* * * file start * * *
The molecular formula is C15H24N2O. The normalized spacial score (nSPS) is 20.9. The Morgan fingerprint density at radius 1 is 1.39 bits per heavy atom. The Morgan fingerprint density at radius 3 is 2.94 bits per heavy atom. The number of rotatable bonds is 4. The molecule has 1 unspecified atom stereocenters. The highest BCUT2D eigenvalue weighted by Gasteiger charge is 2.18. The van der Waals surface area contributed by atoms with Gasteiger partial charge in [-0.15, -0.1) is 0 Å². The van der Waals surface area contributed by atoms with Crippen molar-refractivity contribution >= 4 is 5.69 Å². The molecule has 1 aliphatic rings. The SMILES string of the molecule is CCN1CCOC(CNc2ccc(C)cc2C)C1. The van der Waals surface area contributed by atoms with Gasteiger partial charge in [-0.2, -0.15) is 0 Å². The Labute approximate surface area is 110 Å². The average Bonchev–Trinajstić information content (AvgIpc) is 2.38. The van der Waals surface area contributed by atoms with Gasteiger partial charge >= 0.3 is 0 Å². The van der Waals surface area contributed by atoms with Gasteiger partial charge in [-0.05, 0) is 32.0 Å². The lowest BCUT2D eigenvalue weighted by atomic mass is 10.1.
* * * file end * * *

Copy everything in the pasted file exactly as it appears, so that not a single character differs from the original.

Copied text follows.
The molecular formula is C15H24N2O. The normalized spacial score (nSPS) is 20.9. The Morgan fingerprint density at radius 1 is 1.39 bits per heavy atom. The Morgan fingerprint density at radius 3 is 2.94 bits per heavy atom. The number of rotatable bonds is 4. The molecule has 1 unspecified atom stereocenters. The highest BCUT2D eigenvalue weighted by Gasteiger charge is 2.18. The van der Waals surface area contributed by atoms with Gasteiger partial charge in [-0.15, -0.1) is 0 Å². The van der Waals surface area contributed by atoms with Crippen molar-refractivity contribution >= 4 is 5.69 Å². The molecule has 1 aliphatic rings. The SMILES string of the molecule is CCN1CCOC(CNc2ccc(C)cc2C)C1. The van der Waals surface area contributed by atoms with Gasteiger partial charge in [-0.2, -0.15) is 0 Å². The Labute approximate surface area is 110 Å². The average Bonchev–Trinajstić information content (AvgIpc) is 2.38. The van der Waals surface area contributed by atoms with Gasteiger partial charge >= 0.3 is 0 Å². The van der Waals surface area contributed by atoms with Gasteiger partial charge in [-0.05, 0) is 32.0 Å². The lowest BCUT2D eigenvalue weighted by atomic mass is 10.1.